Cevin Petersen learned to pole vault as a child and earned All-America honors at Mankato State nearly 40 years ago. But only now, at the infancy stage of his retirement, can the longtime Anoka County finance director appreciate the heights he’s reached.

“Even in high school, when I finished sixth in the state in the pole vault, it was easy for me to stay humble,” said Petersen, 59, whose first name is pronounced Kevin. “I was practicing with college athletes. That will keep a high school kid humble.”

He remained humble at Mankato State where, after seeing 22 of 28 fellow students drop out of a math class, he decided it might be a good idea to change his major from math to computer science. He stayed humble after college. At his first real job — making some of the first network personal computers for a company in Detroit — Petersen recalls working with “truly brilliant people with IQs that were 100 points higher than mine.”

But by the time Petersen was running Anoka County’s finances, decades later, the B student from Mankato State (now Minnesota State, Mankato) had thoroughly learned the value of a AAA bond rating.

Under Petersen’s guidance, Anoka County repeatedly achieved the highest credit rating.

From his rise as the county’s chief accountant in 1986 to Finance & Central Services Division manager, the county was awarded the Certificate of Achievement for Excellence in Finance Reporting 26 straight years and the Distinguished Budget Presentation Award 16 years in a row from the Government Finance Officers Association.

Petersen also earned the professional certification of certified government finance manager, recognized as the mark of excellence in federal, state and local government.

“I’m proudest of my evolution in becoming one of the best finance directors in the state of Minnesota,” said Petersen, who retired two weeks ago.

His ability to work with the range of personalities that have shaped the Anoka County board over the years has been crucial to his success, said Dan Erhart, the now-retired former chairman of the board.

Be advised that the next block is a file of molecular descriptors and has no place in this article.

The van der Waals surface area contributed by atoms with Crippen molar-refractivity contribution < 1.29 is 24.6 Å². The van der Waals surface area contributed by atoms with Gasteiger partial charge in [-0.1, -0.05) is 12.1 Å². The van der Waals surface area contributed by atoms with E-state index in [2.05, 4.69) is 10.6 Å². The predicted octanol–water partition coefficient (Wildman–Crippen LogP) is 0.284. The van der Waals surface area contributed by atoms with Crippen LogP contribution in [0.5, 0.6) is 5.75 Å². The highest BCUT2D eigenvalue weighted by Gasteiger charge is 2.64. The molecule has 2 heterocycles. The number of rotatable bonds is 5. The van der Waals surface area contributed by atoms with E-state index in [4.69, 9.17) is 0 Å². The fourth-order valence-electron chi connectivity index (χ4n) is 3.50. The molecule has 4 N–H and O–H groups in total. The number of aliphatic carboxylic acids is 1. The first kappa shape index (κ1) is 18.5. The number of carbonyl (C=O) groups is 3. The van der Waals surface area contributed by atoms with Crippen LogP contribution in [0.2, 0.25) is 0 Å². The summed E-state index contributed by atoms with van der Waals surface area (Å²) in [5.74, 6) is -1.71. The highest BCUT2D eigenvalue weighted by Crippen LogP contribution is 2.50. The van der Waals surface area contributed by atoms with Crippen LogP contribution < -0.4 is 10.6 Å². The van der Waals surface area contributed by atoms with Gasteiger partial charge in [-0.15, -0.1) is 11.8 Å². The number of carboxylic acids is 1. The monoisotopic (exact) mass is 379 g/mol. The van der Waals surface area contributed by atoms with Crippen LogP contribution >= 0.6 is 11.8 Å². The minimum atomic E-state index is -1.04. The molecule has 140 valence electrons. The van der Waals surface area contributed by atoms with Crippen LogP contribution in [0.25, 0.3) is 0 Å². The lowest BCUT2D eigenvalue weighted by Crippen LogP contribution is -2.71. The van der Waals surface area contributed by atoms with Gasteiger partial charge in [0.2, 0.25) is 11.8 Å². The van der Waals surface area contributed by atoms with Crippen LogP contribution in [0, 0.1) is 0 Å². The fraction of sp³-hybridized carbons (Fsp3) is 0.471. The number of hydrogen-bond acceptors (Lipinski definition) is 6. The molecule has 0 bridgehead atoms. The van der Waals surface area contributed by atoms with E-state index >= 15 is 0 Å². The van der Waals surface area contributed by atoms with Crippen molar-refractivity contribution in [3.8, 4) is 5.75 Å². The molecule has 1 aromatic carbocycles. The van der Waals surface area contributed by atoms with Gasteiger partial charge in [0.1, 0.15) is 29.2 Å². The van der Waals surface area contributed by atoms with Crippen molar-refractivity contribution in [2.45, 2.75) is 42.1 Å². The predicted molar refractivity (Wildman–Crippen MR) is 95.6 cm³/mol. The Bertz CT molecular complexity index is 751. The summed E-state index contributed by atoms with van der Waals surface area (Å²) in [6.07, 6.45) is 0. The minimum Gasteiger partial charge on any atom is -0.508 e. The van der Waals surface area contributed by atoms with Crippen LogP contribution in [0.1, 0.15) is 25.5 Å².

“Cevin’s retirement is a tremendous loss for Anoka County,” Erhart said. “Cevin is smart and he knows how to get along with people. He’s resourceful, dedicated and understood the long-term needs of our community.”

Life in Mankato

Petersen assumed early on that he’d be a teacher, like his parents. He was 8 years old when the family moved from Fargo, N.D., to Mankato. He enrolled at the Wilson Campus School, on the Mankato State campus.

At the Wilson School, he was allowed more freedom than students might experience at other schools. He could pick and choose courses and “learned how to go to college.”

He became a basketball star, scoring a school-record 29 points in one game. And he honed the pole vaulting skills he’d learned from his father — enough so that he competed in varsity meets in the seventh grade. He and his buddies picked up a few bucks working for a local businessman — Glen Taylor.

Petersen, a two-year captain of the Mankato State track team, graduated from college and married Sue Bengelsdorf, of Bloomington, in 1977. A year later, the young couple moved to Detroit before being transferred to Miami, where they lived for what seemed like two very long years.

“Detroit was tough, but in Miami, we had a young baby and people were being gunned down,” he recalled. “It was time to pack.”

The next stop was Atlanta, but the Petersens, with two young sons, longed for Minnesota. When Cevin was offered a job as the Blue Earth County accountant, he jumped at the chance to work under Terry Johnson.

Johnson would leave Blue Earth for Anoka County, where he eventually served as county administrator. Petersen soon followed.

Away from the office

It hasn’t been just about work. Petersen coached youth baseball and basketball and served two years as president of the Coon Rapids Baseball Boosters. He coached pole vaulters for the Coon Rapids High School track and field team, where sons Ryan, now 34, and A.J., 32, were pole vaulters. A.J. was a state champion.

Now, after a record-setting pole vault career that earned him a spot in the Mankato State Athletic Hall of Fame in 1997, working with memorable peers in Anoka County and overseeing $300 million budgets, Petersen would like to enjoy life, shed a few pounds from his 6-foot-2 frame and “do the things I couldn’t do when I was working,” he said. Sue Petersen is not planning to retire anytime from her administrative post with the Anoka County attorney’s office.

“There are a lot of projects and challenges,” Cevin Petersen said, referring to a remodeling project at his Coon Rapids home and, perhaps, his golf game.

“This has been a complex job and we’ve set the bar pretty high,” he said of the county’s finances.

As a champion pole vaulter, Petersen could settle for nothing less than setting the bar high.